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Question regarding flow rate?

  1. Dec 10, 2013 #1
    1. The problem statement, all variables and given/known data
    eFRyWim.png
    Water from a faucet flows into a glass on a balance. The balance reacts quickly and the reading is increasing steadily. If the water flow is stopped suddently, how will the balance reading change compared to a reading just before the stop? Will the balance reading increase? Decrease? Or not change?

    Attempt at an solution
    Apparently the correct answer is that the balance reading will decrease. But why? I don't get it?
     
  2. jcsd
  3. Dec 11, 2013 #2

    tiny-tim

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    Hi PhyIsOhSoHard! :smile:

    Hint: force = rate of change of momentum …

    what is causing the momentum to change? :wink:
     
  4. Dec 11, 2013 #3
    Hi!

    I really have no idea. Gravitational force?
     
  5. Dec 11, 2013 #4

    tiny-tim

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    when the water comes out of the faucet, it has momentum

    as it falls, that momentum even becomes slightly more (because of gravity)

    after that, what causes that momentum to change?​
     
  6. Dec 11, 2013 #5
    Hmm, Newton's 3rd law? Cause it hits the water already in the glass, and that water hits back?
     
  7. Dec 11, 2013 #6

    tiny-tim

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    yeees …

    do you think you could use a physics word, rather than "hits"? :wink:
     
  8. Dec 11, 2013 #7
    Penetrates? Contacts? It does actions and the other does reactions? :(
     
  9. Dec 11, 2013 #8

    tiny-tim

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    has your professor covered force yet? :smile:
     
  10. Dec 11, 2013 #9
    Ohhh, you mean momentum as in this?
    ##\vec{F}=\vec{F_S}+\vec{F_B}=\frac{\partial}{\partial t}\int_{CV}\vec{V}\rho d∀+\int_{CS}\vec{V}\rho\vec{V}\cdot\vec{A}##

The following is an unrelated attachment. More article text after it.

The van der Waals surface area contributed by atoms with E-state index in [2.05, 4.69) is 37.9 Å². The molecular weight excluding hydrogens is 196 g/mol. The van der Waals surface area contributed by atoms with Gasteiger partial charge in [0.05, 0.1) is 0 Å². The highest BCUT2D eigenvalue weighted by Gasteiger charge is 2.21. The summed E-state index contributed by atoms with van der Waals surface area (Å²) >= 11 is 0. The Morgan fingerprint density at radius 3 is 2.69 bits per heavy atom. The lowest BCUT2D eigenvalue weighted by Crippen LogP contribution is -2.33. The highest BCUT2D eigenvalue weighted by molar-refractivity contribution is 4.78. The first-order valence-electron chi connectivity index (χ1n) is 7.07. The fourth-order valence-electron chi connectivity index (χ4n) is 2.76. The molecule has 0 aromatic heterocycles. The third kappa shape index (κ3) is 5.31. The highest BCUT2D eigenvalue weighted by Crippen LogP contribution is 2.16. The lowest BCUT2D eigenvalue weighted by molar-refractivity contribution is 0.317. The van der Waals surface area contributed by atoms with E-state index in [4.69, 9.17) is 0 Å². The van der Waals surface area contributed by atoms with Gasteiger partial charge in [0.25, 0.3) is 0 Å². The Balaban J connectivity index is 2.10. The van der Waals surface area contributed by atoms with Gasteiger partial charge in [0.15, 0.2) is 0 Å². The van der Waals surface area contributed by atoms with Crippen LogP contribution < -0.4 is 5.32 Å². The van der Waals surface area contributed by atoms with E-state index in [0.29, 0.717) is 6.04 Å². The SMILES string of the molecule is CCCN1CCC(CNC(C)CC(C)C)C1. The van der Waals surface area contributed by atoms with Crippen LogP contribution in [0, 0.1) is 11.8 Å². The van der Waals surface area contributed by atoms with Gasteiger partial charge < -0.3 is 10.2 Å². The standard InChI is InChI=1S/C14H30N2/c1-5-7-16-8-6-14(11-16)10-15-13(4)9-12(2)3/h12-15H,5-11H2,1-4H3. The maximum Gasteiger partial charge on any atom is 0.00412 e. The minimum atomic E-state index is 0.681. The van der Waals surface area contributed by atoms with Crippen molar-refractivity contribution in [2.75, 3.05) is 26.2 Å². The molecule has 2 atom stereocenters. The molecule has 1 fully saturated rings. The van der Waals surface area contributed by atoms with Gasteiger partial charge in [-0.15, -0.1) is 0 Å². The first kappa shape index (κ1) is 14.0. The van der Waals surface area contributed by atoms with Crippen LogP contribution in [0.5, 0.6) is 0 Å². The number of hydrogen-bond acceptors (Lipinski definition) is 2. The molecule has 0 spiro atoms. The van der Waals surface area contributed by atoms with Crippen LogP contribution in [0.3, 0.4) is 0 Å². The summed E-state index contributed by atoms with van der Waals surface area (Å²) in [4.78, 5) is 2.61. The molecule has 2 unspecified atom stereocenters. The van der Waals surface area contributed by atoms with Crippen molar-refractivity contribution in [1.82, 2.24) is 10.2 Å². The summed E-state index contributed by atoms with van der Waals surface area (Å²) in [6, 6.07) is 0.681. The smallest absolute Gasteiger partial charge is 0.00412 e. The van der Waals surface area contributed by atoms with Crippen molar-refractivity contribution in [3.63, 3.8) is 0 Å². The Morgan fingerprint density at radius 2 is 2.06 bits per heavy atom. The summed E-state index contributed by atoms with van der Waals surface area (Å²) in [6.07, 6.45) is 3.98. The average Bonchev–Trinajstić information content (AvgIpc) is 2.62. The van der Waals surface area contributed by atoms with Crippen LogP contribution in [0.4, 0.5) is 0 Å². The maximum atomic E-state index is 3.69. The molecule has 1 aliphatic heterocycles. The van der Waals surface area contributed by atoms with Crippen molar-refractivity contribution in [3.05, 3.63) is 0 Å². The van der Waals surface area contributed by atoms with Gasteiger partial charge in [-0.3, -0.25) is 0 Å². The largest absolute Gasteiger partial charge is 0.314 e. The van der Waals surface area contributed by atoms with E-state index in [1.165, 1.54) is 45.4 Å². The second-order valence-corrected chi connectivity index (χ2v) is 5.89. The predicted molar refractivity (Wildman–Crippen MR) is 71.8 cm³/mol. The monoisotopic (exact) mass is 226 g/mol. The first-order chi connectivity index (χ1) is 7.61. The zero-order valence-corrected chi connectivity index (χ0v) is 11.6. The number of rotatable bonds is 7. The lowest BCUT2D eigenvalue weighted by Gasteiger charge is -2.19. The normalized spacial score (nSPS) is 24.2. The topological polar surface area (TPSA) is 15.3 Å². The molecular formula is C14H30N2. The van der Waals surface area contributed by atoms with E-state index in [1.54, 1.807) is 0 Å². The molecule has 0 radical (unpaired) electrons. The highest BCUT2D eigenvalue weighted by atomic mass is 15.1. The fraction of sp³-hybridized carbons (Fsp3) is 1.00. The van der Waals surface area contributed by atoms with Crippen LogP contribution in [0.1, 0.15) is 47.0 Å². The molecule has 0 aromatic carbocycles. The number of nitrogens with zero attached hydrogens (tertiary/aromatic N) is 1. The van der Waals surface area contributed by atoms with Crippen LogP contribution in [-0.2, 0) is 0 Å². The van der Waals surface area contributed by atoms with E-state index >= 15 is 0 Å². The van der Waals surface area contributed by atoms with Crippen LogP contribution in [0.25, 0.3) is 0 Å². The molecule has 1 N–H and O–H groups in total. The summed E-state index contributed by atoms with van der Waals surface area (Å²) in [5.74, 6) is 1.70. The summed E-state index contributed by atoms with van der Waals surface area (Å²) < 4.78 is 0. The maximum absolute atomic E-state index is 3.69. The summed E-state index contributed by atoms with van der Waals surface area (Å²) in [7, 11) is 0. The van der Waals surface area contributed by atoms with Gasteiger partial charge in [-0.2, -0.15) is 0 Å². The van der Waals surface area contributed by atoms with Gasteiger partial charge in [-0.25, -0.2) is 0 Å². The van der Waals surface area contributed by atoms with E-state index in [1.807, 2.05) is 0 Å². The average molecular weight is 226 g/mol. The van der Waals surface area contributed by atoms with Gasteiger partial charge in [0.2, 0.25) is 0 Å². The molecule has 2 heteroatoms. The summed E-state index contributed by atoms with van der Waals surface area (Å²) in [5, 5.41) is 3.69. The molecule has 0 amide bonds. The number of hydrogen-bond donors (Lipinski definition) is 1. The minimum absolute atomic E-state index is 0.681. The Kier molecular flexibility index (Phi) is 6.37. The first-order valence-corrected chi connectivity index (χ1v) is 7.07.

So we have a control volume that is the water inside the glass.
    If we assume steady flow then the flow is not dependent of time. Our body force is the gravitational force and we have no pressures to account for on the surface.
    So on our control surface we have ##\vec{Mg}_y=\int_{CS}\vec{V}\rho\vec{V}\cdot\vec{A}## and we can neglect density if we assume incompressible fluid so that leaves with the momentum:

    ##\vec{Mg}_y=\int_{CS}\vec{V}\vec{V}\cdot\vec{A}##

    But how can you conclude a decrease in the reading based on that? Is it possible?
     
  11. Dec 11, 2013 #10

    tiny-tim

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    "control volume"? "control surface"?

    are you majoring in engineering? :confused:

    let's keep this simple

    at any instant, there are three bodies:
    i] the falling water
    ii] the water in the glass (and the glass itself)
    iii] the scale

    do three free body diagrams, for each of the three bodies …

    where does the force come from that stops the falling water?​
     
  12. Dec 11, 2013 #11
    Ya, this is for my fluid mechanics class. I was just hoping there were some of the equations in the chapter that could explain the phenomenon and since the equation is called momentum in my book, I thought maybe that was it lol

    i] We have a force down
    ii] The water in the glass exerts a reaction force (parallel and opposite in direction to the force coming from the water faucet
    iii] The scale exerts a normal force

    So as the water from the faucet flows into the glass, we have an equilibrium. When the water from the faucet suddenly stops, the equilibrium is broken and we have an acceleration (momentum) and a net force pointing upwards and since the acceleration by newton's second law is defined as force divided by mass, the mass of the water inside the glass moves in the same direction as the acceleration (upwards parallel with the reaction force from ii]) and thus the reading will decrease for a very quick moment because of the mass moving upwards at that instant?
     
  13. Dec 11, 2013 #12

    tiny-tim

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    are you talking about the moment the faucet is turned off?

    if so, you have a strange idea of what "equilibrium" is :redface:

    i'm asking about the forces while the water is still flowing …

    while the faucet is still on, what stops the falling water from falling?

    (and you might want to mention the spring inside the scale, the one that's attached to the pointer :wink:)
     
  14. Dec 11, 2013 #13
    Oh yeah. If the acceleration is constant then there's still equilibrium right? :)

    You mean the normal force that the glass and balance exerts on the water?
     
  15. Dec 11, 2013 #14

    tiny-tim

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    how about the spring and the pointer?

    what makes the pointer move?
     
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